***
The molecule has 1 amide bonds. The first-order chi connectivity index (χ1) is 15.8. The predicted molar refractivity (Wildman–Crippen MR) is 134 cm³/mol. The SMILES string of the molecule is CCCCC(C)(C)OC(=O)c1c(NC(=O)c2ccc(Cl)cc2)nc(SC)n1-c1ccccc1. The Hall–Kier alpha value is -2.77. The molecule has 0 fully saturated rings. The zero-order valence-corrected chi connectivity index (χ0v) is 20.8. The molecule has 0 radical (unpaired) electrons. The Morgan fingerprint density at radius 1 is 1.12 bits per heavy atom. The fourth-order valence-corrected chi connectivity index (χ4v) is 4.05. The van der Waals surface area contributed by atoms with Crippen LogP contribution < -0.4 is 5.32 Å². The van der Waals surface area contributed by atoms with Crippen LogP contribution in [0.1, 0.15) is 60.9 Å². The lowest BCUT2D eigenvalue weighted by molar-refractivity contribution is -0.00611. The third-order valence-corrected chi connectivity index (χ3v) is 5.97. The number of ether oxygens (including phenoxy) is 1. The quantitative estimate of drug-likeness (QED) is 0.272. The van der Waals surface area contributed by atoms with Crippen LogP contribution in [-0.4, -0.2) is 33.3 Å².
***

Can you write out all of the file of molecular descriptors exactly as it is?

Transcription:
The molecule has 1 amide bonds. The first-order chi connectivity index (χ1) is 15.8. The predicted molar refractivity (Wildman–Crippen MR) is 134 cm³/mol. The SMILES string of the molecule is CCCCC(C)(C)OC(=O)c1c(NC(=O)c2ccc(Cl)cc2)nc(SC)n1-c1ccccc1. The Hall–Kier alpha value is -2.77. The molecule has 0 fully saturated rings. The zero-order valence-corrected chi connectivity index (χ0v) is 20.8. The molecule has 0 radical (unpaired) electrons. The Morgan fingerprint density at radius 1 is 1.12 bits per heavy atom. The fourth-order valence-corrected chi connectivity index (χ4v) is 4.05. The van der Waals surface area contributed by atoms with Crippen LogP contribution < -0.4 is 5.32 Å². The van der Waals surface area contributed by atoms with Crippen LogP contribution in [0.1, 0.15) is 60.9 Å². The lowest BCUT2D eigenvalue weighted by molar-refractivity contribution is -0.00611. The third-order valence-corrected chi connectivity index (χ3v) is 5.97. The number of ether oxygens (including phenoxy) is 1. The quantitative estimate of drug-likeness (QED) is 0.272. The van der Waals surface area contributed by atoms with Crippen LogP contribution in [-0.4, -0.2) is 33.3 Å².